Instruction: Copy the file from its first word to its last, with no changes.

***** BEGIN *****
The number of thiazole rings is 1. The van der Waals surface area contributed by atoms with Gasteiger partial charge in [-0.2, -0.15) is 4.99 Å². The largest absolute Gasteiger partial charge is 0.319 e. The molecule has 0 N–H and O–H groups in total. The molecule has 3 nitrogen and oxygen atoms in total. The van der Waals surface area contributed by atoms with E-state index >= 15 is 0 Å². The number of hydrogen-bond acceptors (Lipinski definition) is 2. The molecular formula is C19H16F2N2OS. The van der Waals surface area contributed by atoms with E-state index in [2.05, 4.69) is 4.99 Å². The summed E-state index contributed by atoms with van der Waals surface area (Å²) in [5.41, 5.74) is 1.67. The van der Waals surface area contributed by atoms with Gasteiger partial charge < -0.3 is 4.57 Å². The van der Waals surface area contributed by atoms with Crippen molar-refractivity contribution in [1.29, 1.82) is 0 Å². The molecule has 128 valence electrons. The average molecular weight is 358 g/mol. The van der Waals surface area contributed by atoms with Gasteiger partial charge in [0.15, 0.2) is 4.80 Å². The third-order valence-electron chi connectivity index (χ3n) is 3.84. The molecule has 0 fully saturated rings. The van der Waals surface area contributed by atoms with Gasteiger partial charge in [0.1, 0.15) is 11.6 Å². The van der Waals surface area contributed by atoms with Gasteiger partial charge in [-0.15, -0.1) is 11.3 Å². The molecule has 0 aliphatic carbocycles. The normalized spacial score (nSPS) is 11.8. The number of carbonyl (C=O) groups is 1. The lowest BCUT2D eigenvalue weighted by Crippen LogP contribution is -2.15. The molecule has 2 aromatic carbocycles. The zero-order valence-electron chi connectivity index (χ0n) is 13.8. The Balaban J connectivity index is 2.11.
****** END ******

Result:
The number of thiazole rings is 1. The van der Waals surface area contributed by atoms with Gasteiger partial charge in [-0.2, -0.15) is 4.99 Å². The largest absolute Gasteiger partial charge is 0.319 e. The molecule has 0 N–H and O–H groups in total. The molecule has 3 nitrogen and oxygen atoms in total. The van der Waals surface area contributed by atoms with E-state index >= 15 is 0 Å². The number of hydrogen-bond acceptors (Lipinski definition) is 2. The molecular formula is C19H16F2N2OS. The van der Waals surface area contributed by atoms with E-state index in [2.05, 4.69) is 4.99 Å². The summed E-state index contributed by atoms with van der Waals surface area (Å²) in [5.41, 5.74) is 1.67. The van der Waals surface area contributed by atoms with Gasteiger partial charge < -0.3 is 4.57 Å². The van der Waals surface area contributed by atoms with Crippen molar-refractivity contribution in [1.29, 1.82) is 0 Å². The molecule has 128 valence electrons. The average molecular weight is 358 g/mol. The van der Waals surface area contributed by atoms with Gasteiger partial charge in [0.15, 0.2) is 4.80 Å². The third-order valence-electron chi connectivity index (χ3n) is 3.84. The molecule has 0 fully saturated rings. The van der Waals surface area contributed by atoms with Gasteiger partial charge in [0.1, 0.15) is 11.6 Å². The van der Waals surface area contributed by atoms with Gasteiger partial charge in [-0.15, -0.1) is 11.3 Å². The molecule has 0 aliphatic carbocycles. The normalized spacial score (nSPS) is 11.8. The number of carbonyl (C=O) groups is 1. The lowest BCUT2D eigenvalue weighted by Crippen LogP contribution is -2.15. The molecule has 2 aromatic carbocycles. The zero-order valence-electron chi connectivity index (χ0n) is 13.8. The Balaban J connectivity index is 2.11.